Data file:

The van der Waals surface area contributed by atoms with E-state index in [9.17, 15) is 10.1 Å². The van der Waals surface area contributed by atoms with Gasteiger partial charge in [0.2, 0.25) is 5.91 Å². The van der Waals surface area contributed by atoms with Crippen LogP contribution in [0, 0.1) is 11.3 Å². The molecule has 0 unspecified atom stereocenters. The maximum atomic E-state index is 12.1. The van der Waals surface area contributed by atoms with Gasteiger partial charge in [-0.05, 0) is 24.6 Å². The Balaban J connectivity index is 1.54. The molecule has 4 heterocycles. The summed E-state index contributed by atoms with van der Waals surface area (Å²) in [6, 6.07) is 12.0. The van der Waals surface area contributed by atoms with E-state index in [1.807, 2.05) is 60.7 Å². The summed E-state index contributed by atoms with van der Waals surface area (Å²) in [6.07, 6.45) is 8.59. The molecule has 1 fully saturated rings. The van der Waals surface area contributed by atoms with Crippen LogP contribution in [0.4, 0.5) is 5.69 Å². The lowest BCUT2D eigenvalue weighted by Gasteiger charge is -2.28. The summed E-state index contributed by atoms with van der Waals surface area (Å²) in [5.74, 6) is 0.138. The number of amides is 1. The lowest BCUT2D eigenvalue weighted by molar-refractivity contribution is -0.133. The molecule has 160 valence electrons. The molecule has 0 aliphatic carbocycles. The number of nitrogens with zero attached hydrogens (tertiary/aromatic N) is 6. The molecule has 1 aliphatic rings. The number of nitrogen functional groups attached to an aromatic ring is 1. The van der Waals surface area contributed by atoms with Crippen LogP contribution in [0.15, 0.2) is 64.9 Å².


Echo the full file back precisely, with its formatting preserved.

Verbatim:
The van der Waals surface area contributed by atoms with E-state index in [9.17, 15) is 10.1 Å². The van der Waals surface area contributed by atoms with Gasteiger partial charge in [0.2, 0.25) is 5.91 Å². The van der Waals surface area contributed by atoms with Crippen LogP contribution in [0, 0.1) is 11.3 Å². The molecule has 0 unspecified atom stereocenters. The maximum atomic E-state index is 12.1. The van der Waals surface area contributed by atoms with Gasteiger partial charge in [-0.05, 0) is 24.6 Å². The Balaban J connectivity index is 1.54. The molecule has 4 heterocycles. The summed E-state index contributed by atoms with van der Waals surface area (Å²) in [6, 6.07) is 12.0. The van der Waals surface area contributed by atoms with E-state index in [1.807, 2.05) is 60.7 Å². The summed E-state index contributed by atoms with van der Waals surface area (Å²) in [6.07, 6.45) is 8.59. The molecule has 1 fully saturated rings. The van der Waals surface area contributed by atoms with Crippen LogP contribution in [0.4, 0.5) is 5.69 Å². The lowest BCUT2D eigenvalue weighted by Gasteiger charge is -2.28. The summed E-state index contributed by atoms with van der Waals surface area (Å²) in [5.74, 6) is 0.138. The number of amides is 1. The lowest BCUT2D eigenvalue weighted by molar-refractivity contribution is -0.133. The molecule has 160 valence electrons. The molecule has 0 aliphatic carbocycles. The number of nitrogens with zero attached hydrogens (tertiary/aromatic N) is 6. The molecule has 1 aliphatic rings. The number of nitrogen functional groups attached to an aromatic ring is 1. The van der Waals surface area contributed by atoms with Crippen LogP contribution in [0.15, 0.2) is 64.9 Å².